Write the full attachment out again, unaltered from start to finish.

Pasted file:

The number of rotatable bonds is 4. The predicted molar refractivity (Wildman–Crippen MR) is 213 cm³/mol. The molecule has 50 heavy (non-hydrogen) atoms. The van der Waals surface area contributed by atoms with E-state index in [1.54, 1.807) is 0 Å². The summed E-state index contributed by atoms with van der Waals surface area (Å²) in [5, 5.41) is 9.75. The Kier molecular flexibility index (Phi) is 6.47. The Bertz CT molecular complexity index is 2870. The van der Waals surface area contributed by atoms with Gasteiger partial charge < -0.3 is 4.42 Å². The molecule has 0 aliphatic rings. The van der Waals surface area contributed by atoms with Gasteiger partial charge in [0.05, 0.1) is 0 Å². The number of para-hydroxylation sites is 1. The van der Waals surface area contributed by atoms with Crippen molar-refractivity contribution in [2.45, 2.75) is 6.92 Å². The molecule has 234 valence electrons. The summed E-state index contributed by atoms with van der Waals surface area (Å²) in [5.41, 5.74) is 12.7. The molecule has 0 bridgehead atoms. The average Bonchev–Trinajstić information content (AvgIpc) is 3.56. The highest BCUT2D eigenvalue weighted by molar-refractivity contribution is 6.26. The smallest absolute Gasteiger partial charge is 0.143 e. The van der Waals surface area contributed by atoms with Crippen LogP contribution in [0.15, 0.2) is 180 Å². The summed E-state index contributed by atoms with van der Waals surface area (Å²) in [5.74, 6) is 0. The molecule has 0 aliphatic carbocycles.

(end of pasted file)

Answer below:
The number of rotatable bonds is 4. The predicted molar refractivity (Wildman–Crippen MR) is 213 cm³/mol. The molecule has 50 heavy (non-hydrogen) atoms. The van der Waals surface area contributed by atoms with E-state index in [1.54, 1.807) is 0 Å². The summed E-state index contributed by atoms with van der Waals surface area (Å²) in [5, 5.41) is 9.75. The Kier molecular flexibility index (Phi) is 6.47. The Bertz CT molecular complexity index is 2870. The van der Waals surface area contributed by atoms with Gasteiger partial charge < -0.3 is 4.42 Å². The molecule has 0 aliphatic rings. The van der Waals surface area contributed by atoms with Gasteiger partial charge in [0.05, 0.1) is 0 Å². The number of para-hydroxylation sites is 1. The van der Waals surface area contributed by atoms with Crippen molar-refractivity contribution in [2.45, 2.75) is 6.92 Å². The molecule has 234 valence electrons. The summed E-state index contributed by atoms with van der Waals surface area (Å²) in [5.41, 5.74) is 12.7. The molecule has 0 bridgehead atoms. The average Bonchev–Trinajstić information content (AvgIpc) is 3.56. The highest BCUT2D eigenvalue weighted by molar-refractivity contribution is 6.26. The smallest absolute Gasteiger partial charge is 0.143 e. The van der Waals surface area contributed by atoms with Crippen LogP contribution in [0.15, 0.2) is 180 Å². The summed E-state index contributed by atoms with van der Waals surface area (Å²) in [5.74, 6) is 0. The molecule has 0 aliphatic carbocycles.